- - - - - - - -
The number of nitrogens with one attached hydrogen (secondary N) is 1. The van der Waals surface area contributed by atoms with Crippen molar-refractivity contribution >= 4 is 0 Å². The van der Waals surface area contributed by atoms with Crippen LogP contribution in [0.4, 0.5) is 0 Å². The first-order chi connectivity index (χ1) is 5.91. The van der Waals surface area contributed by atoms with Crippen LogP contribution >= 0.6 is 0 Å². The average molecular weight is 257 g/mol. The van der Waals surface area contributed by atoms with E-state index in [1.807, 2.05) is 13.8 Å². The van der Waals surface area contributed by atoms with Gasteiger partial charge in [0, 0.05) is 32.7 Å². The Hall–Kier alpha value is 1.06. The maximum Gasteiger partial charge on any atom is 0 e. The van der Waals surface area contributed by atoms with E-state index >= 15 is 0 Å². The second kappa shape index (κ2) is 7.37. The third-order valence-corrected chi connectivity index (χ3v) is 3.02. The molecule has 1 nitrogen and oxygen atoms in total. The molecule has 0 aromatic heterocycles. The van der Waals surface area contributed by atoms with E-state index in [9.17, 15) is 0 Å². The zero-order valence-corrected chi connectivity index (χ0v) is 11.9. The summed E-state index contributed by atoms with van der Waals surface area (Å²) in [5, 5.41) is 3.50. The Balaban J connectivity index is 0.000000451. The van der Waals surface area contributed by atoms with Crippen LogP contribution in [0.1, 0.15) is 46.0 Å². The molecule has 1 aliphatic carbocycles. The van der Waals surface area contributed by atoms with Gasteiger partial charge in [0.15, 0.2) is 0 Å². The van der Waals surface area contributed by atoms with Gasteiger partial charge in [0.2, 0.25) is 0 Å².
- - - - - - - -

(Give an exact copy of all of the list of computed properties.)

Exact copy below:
The number of nitrogens with one attached hydrogen (secondary N) is 1. The van der Waals surface area contributed by atoms with Crippen molar-refractivity contribution >= 4 is 0 Å². The van der Waals surface area contributed by atoms with Crippen LogP contribution in [0.4, 0.5) is 0 Å². The first-order chi connectivity index (χ1) is 5.91. The van der Waals surface area contributed by atoms with Crippen LogP contribution >= 0.6 is 0 Å². The average molecular weight is 257 g/mol. The van der Waals surface area contributed by atoms with E-state index in [1.807, 2.05) is 13.8 Å². The van der Waals surface area contributed by atoms with Gasteiger partial charge in [0, 0.05) is 32.7 Å². The Hall–Kier alpha value is 1.06. The maximum Gasteiger partial charge on any atom is 0 e. The van der Waals surface area contributed by atoms with E-state index >= 15 is 0 Å². The second kappa shape index (κ2) is 7.37. The third-order valence-corrected chi connectivity index (χ3v) is 3.02. The molecule has 1 nitrogen and oxygen atoms in total. The molecule has 0 aromatic heterocycles. The van der Waals surface area contributed by atoms with E-state index in [9.17, 15) is 0 Å². The zero-order valence-corrected chi connectivity index (χ0v) is 11.9. The summed E-state index contributed by atoms with van der Waals surface area (Å²) in [5, 5.41) is 3.50. The Balaban J connectivity index is 0.000000451. The van der Waals surface area contributed by atoms with Crippen LogP contribution in [0.1, 0.15) is 46.0 Å². The molecule has 1 aliphatic carbocycles. The van der Waals surface area contributed by atoms with Gasteiger partial charge in [0.15, 0.2) is 0 Å². The van der Waals surface area contributed by atoms with Gasteiger partial charge in [0.2, 0.25) is 0 Å².